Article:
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dev:lines:xatc

xATC Proposal

xATC is a proposed system to supersede conventional ATC, by incorporating and taking advantage of new features, like:

  • Approach callbacks
  • Train variables(line, routingcode, texts)
  • Timetables (planned) and Railway Time scheduling
  • programmatically splitting and joining trains

This is a Very WIP, experimental draft which is nowhere near final. Suggestions, ideas and improvements are welcome. If you have a suggestion, just add it on this page and add your signature (second-last button in the editor toolbar above).

Motivation

At the moment, there exist two systems for controlling trains automatedly. They somewhat work hand-in-hand, but have individual design flaws:

Simple ATC

This is the first ATC system that ever existed in advtrains, and has not changed much since then.

  • Commands are purely assigned to the train. The train is responsible for parsing and executing the commands.
  • This means that there's no way to determine where the command came from
  • The syntax relies on 1-letter command codes and simple RegEx matching. It is not extensible.
  • In particular, it is impossible to integrate more advanced commands like setting in/outside text or setting routes
  • Commands have to be one-liners

LuaATC

This second automation system is powerful, but not very thought trough. It uses plain Lua scripts in a slightly sandboxed environment.

  • Commands are purely assigned to rails, and can not affect trains that are not standing on the rail (except for approach callbacks which use an ugly workaround)
  • Insufficient sandboxing (Multiple DoS attacks possible)

Constraints

  • MUST support everything conventional ATC can do
  • SHOULD support everything LuaATC can do
  • Should be easy to use for newcomers (not pure Lua)
  • Setups should be copyable, and there should be a way to modularize setups (“templates”/“functions”)
  • Commands are given out by stationary components, but are associated and functional even when the train is no longer at the commanding location (like LuaATC currently enforces). In a later stage, it should also be possible to assign xATC programs purely to trains (see H#124)

The following things should be doable through xATC:

  • Controlling current train target speed, open/close doors, reverse train
  • Using the LZB mechanism to brake a train in advance/make it stop
  • Schedule execution of further commands by both simple time delay (like “D”) and Railway Time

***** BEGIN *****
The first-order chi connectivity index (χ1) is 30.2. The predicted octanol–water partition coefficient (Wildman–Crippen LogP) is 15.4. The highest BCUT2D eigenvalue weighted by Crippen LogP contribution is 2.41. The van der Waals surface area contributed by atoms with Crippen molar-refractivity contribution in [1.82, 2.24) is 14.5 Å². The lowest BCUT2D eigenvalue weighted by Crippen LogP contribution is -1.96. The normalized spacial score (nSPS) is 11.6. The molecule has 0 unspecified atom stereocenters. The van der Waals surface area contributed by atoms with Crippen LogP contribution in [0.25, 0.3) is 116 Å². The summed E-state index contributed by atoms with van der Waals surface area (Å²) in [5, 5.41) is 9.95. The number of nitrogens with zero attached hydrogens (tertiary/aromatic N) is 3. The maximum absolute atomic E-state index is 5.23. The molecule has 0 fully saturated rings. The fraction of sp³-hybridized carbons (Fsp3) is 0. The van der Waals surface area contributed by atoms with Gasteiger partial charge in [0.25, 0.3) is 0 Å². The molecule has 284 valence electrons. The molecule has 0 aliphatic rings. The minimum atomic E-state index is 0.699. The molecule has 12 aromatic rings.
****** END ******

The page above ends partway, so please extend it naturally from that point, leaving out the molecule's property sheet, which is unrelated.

• Setting train parameters (line, rc, inside/outside text, custom values)
  • Allow for splitting/joining trains and managing train sections (different parts of the train designated for different destinations, planned)
  • Control interlocking (set/cancel routes, enable/disable ARS on train)
  • Interface to external components (e.g. digilines)
  • Be extensible to new features introduced over time

Draft

xATC will use a subset of Lua to express actions. The following things are restricted:

  • “while” and “repeat/until” loops are not supported
  • “for” loops only allow using a counter variable, not an iterator function
  • The global environment is not writable. A number of standard variables and functions exists to be used.

xATC code is organized in so-called “events”. An event can be a builtin event or a user-defined event. The RWT scheduler, which has a builtin DOS protection, will serve as event queue.

An xATC code snippet would, for example, look like this:

On Approach:
train.text_outside = "E3 - Trisiston\nvia Tanh Cliffs"
train.text_inside = "Next Stop: Euler Street\nTerminus, please get off."
train.ars = false
train.stop()   -- makes train stop at the rail and emits "Stop" afterwards
rail.digiline_send("DFI-controller", "Arr:E3W")

On Stop:
train.reverse()
train.text_inside = "Euler Street"
train.doors("R")
schedule("+02;00", "Depart-Ready") -- Schedule departure in 2 minutes
rail.digiline_send("DFI-controller", "Stp:E3W")

On Depart-Ready:
signal.ars().wait("Depart") -- Tell the next signal to do ARS and emit "Depart" when route is set

On Depart:
train.doors("C").wait() -- Wait in-place (without another event) for doors to close
train.text_inside = "Welcome on board! Next stop: Mountain South"
train.ars = true
train.speed()
rail.digiline_send("DFI-controller", "Dep:E3W")

Notable things:

  • Events are denoted by “On Eventname:”. They are not lua-conformant and handled externally.
  • The pre-defined entities “train”, “signal” and “rail” refer to the current train, the next signal in direction of travel and the emitting xATC rail respectively